I feel incredibly self-conscious about asking anyone to signal boost anything of mine. But I don’t really consider this my song; it’s everybody’s song, made in joyful collaboration with the amazingly talented team of Bill Zeffiro, Chip Fabrizi, Leslie Wagner, and Sherryl Marshall. Love is for everybody. Hope is for everybody. And heaven knows, we could use as much of that as we can get right now in the face of continued heartbreak and acts of violence. So I’m asking: If it’s not an imposition, maybe you’d signal boost with the hashtags: #LoveWins #TheTrevorProject? And if you don’t want to, that’s cool, too. Just keep dancing in your way.

There have been a lot of things this past year that might make one lose hope. But hate has a dull unity to its one trajectory–destruction; resisting hate has so, so many more creative ways to fight back, to fight forward:

With love.
With persistence.
With protest.
With art/music/theater/books, which can encompass all of the above.
Through teaching. Parenting. Healing arts. Service. Thoughtfulness. Building community.

Hate don’t stand a chance.

It’s Pride time again. There will be parades. Floats. Whistles. Music. Color and costume and joy.

There will be friends and families, of origin and of choice, hugging and waving streamers and loving one another despite whatever horrors may come in a world often fighting for its soul. And there will be dancing in the streets.

Because in the end, love wins. I believe that with all my heart.

Happy Pride, y’all.

With so much gratitude and love,

“LOVE WINS” was recorded at PPI Studios, Soho, NYC.
Engineer: Chip Fabrizi
Piano, synth, & musical direction: Bill Zeffiro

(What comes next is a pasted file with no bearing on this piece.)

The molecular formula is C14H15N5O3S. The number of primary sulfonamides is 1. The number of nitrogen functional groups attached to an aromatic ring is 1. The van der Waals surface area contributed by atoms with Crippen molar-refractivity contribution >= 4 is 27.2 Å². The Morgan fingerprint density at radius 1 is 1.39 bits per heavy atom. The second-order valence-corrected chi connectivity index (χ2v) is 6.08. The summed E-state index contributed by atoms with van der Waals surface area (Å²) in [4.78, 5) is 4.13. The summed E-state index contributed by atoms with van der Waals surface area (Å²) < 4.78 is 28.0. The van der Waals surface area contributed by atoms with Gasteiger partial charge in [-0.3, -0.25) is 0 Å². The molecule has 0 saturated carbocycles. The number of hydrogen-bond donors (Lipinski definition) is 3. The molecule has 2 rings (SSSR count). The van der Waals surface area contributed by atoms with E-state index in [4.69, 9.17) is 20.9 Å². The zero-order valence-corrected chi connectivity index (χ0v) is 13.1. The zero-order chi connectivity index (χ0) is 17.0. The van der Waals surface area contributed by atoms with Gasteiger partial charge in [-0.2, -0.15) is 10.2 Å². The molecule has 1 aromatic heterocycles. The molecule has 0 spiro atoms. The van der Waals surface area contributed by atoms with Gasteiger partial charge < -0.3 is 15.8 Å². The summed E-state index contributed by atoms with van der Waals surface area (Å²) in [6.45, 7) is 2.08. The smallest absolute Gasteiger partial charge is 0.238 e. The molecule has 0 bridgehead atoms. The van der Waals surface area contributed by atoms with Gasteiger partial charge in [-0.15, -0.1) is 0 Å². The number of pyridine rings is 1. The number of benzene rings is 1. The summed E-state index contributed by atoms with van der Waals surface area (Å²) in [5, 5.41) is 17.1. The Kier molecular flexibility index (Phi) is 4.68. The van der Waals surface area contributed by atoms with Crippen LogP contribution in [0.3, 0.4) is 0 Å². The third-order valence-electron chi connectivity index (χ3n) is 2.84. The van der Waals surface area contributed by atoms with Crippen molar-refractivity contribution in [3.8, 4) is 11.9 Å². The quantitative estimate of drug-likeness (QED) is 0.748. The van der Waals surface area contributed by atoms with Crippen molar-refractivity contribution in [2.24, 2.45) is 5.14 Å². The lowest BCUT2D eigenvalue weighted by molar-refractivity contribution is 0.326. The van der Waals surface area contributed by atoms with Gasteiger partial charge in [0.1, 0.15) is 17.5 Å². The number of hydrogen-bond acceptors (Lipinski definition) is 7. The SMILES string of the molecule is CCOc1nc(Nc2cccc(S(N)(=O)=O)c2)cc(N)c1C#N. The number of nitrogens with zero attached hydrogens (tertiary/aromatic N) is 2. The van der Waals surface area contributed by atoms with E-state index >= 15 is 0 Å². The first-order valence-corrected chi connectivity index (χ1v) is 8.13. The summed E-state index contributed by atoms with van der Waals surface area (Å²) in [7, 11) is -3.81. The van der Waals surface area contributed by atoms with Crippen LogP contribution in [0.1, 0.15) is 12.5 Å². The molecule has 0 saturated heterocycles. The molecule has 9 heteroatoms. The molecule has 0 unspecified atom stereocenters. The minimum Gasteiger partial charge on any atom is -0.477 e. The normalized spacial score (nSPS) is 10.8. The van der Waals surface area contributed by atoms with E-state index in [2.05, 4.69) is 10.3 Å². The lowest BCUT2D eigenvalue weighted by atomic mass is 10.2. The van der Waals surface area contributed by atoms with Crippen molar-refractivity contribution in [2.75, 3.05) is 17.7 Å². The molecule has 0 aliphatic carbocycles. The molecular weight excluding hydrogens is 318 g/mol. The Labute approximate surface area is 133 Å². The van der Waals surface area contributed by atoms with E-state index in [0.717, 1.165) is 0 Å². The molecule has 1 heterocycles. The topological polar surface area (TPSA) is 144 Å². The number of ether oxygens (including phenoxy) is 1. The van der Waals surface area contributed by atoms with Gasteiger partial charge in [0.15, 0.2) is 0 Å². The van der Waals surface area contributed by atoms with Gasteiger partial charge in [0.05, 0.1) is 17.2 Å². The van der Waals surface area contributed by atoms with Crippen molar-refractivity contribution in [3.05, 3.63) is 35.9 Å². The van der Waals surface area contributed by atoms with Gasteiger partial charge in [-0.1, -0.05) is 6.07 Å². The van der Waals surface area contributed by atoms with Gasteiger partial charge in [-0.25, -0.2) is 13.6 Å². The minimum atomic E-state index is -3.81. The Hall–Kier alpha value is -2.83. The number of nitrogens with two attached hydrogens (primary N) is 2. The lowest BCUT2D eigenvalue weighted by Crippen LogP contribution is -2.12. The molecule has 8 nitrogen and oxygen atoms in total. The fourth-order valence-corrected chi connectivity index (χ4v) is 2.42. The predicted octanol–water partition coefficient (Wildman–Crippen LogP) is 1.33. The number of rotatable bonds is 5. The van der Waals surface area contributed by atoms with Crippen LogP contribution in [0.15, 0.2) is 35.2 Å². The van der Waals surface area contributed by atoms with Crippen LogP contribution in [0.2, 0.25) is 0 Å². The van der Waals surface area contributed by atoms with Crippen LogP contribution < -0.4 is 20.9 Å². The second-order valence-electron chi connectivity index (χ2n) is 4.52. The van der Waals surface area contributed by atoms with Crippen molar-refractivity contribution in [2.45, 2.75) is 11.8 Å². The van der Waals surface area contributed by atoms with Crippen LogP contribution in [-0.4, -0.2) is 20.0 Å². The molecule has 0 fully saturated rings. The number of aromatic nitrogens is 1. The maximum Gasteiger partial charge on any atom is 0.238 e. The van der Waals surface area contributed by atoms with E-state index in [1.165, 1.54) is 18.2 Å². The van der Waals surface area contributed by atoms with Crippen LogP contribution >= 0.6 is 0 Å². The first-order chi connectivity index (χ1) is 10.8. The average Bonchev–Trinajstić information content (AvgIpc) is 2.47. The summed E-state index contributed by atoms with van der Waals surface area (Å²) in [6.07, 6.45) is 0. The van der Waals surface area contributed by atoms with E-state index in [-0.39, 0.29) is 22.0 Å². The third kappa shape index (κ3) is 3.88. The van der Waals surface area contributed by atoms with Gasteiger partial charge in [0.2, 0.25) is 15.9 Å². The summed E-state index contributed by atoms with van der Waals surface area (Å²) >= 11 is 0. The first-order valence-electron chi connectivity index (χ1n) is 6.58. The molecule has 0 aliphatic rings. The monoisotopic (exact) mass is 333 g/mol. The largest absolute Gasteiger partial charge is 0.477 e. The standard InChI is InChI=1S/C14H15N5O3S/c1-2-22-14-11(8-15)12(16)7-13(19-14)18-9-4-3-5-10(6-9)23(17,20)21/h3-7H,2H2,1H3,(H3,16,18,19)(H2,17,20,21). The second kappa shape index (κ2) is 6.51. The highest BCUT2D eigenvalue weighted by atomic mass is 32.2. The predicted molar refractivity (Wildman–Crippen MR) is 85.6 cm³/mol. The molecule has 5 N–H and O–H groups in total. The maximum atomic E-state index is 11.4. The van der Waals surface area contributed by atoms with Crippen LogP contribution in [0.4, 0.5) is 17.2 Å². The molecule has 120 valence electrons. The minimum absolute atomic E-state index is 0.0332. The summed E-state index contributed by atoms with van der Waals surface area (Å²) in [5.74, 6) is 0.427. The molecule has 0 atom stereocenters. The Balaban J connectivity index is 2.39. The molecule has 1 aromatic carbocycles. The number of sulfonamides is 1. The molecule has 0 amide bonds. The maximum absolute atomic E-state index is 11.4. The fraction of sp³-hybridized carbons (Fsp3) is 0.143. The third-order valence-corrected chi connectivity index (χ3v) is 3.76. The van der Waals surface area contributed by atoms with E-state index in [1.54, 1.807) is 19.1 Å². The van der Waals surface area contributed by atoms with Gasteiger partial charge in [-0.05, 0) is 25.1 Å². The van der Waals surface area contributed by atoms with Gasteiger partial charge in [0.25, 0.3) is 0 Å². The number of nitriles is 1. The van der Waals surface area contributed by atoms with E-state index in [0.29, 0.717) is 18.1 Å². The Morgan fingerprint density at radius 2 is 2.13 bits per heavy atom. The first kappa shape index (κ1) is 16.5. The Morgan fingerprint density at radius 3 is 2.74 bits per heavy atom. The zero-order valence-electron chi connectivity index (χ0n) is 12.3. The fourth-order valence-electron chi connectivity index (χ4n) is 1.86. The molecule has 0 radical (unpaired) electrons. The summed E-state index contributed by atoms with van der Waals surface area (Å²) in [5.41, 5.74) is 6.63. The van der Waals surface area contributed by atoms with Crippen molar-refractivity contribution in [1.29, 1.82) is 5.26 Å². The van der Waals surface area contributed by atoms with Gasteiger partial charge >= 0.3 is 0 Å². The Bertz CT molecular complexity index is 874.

Music, lyrics, vocals: Libba Bray
Backing vocals: Leslie Wagner & Sherryl Marshall


Thank you. Thank you. Thank you!

It’s so (adjective. Limited to four: great, tremendous, huge, fantastic.) to be here. I love (place name). Love giving speeches to (name of organization). The lying media said I wouldn’t (verb). Wrong! They are the (superlative adjective). They said I did not get a /an (adjective) (noun) or that my (plural noun) are small. That’s a lie. Total (adjective) news. But I love the people here in (different place name). Love the (totally different organization). They’ve always (verb, past tense) me. Love you guys.

You know, I just fired (name of literally any famous person). I was firing people before anybody else. Before it was (adverb/adjective combo. Make your life simple. Just use “bigly big” here). On my TV show, which, you know, had the (superlative adjective) ratings of any TV show ever in (hyperbolic phrase) People said, “Donald, you gotta (verb) that guy. He’s terrible, terrible. I didn’t want to. Didn’t want to. But I did. To stop the (plural noun) from (verb ending in -ing) here. To make (noun) (adjective) again.

You know who’s tremendous, tremendous friend? (name of dead dictator) Love that guy. (Two adjectives) guy. People don’t understand him. He’s got a really big (noun). He’s doing really (adjective) things, my friend (slight mispronunciation of name of dead dictator), who is a good friend of mine. And we’re going to be doing so much together, (name of character in fiction). You know, they gave me a standing (noun) in (name of country not found on any map) and I wasn’t even there. You know this, right? (Pejorative) (plural noun) didn’t even report it!